Merging the School of Technology and Wilde Lake High School is turning out to be a tough sell for School Superintendent Michael E. Hickey.
So are several other possibilities -- such as making the vocational-technical school into a countywide polytechnic school -- Hickey outlined for approximately 60 School of Technology parents and students last week.
"If you combine (the School of Technology) with another high school, it won't be special any more, and it is special," said Chris Kerr, an 11th-grade commercial art student from Howard High. "Regular school is kind of a drag, but vo-tech is different because you're actually doing something with your hands."
The merger also faced opposition from a small audience at the Wilde Lake Village Board meeting in December.
The plan would combine Wilde Lake and the technology school into a two-campus facility that also would have links to Howard Community College. Wilde Lake would become the home school for all vocational-technical students from across the county. Students would ride shuttle buses from campus to campus for academic or technical courses.
The concept is still alive, the superintendent said at Tuesday's meeting. But the budget crunch has forced school officials to think of alternatives if the county lacks the money to build a 10th high school, planned to open in 1996.
If the high school cannot be built, one alternative is to make the technology school into a comprehensive high school, Hickey said. The building could gain an academic wing in 1994 if school officials decide to use its excess capacity to house students from overcrowded Centennial and Mount Hebron high schools. Redistricting will relieve the two schools after a 1994 Wilde Lakerenovation and expansion that will bring the school's capacity from 800 to 1,200.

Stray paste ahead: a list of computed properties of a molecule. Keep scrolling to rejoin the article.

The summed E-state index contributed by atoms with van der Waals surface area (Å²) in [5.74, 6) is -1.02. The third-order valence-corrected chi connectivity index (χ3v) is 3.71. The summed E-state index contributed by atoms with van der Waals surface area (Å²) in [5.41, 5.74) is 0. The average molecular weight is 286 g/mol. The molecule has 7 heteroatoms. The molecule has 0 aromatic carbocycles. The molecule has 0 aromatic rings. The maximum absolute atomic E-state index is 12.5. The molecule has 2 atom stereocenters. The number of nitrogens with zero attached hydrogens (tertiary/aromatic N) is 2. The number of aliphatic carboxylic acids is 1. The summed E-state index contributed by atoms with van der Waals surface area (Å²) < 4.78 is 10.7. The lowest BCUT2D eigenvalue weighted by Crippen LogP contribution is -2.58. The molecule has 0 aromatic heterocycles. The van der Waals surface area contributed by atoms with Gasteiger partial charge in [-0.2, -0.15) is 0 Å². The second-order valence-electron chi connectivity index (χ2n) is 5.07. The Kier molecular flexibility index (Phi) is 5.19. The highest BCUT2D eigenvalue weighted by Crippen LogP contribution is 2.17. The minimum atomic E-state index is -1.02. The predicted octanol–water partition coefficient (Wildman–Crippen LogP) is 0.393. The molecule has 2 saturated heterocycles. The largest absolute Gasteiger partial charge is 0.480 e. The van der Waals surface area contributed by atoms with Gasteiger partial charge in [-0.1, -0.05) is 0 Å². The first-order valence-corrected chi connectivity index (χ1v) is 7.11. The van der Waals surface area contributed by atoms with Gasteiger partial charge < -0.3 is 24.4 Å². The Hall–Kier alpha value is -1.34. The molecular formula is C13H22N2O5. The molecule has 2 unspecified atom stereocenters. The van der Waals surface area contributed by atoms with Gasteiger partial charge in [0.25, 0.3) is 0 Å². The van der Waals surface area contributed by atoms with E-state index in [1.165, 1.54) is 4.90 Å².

Parents and students voiced fears that Hickey's proposals might hurt their program or force average students out of classes to make room for college-bound students who want to take one course in, for example, electronics.
"Are average students going to getbumped out of classes because some Ivy Leaguer has to take one course?" asked parent Sandy Byerly.
Hickey said the current half-day commitment is a serious deterrent for students who want to take technical courses, but can't meet college academic requirements if they spend a half-day at the vocational-technical school.
Parents and students roundly condemned guidance counselors for discouraging students from enrolling in the technology school and for perpetuating a negative image of the school.
"I say, 'I go to Vo-Tech,' and people say 'Grits (the antithesis of preppies) only go there,' " said Jennifer Myers, a 12th-grade drafting student from Mount Hebron. A cheerleader and student government representative, Jennifer said she believes she has changed some attitudes about the technology school among Hebron students.
Hickey emphasized that the school's image needs changing,but while he asked parents and students to take responsibility for getting the word out and recruiting new students, they turned the taskback to him.
"It seems that as the top person in our school system, you have the real responsibility to educate the teachers and guidance counselors, especially the guidance counselors," said one man said who did not give his name.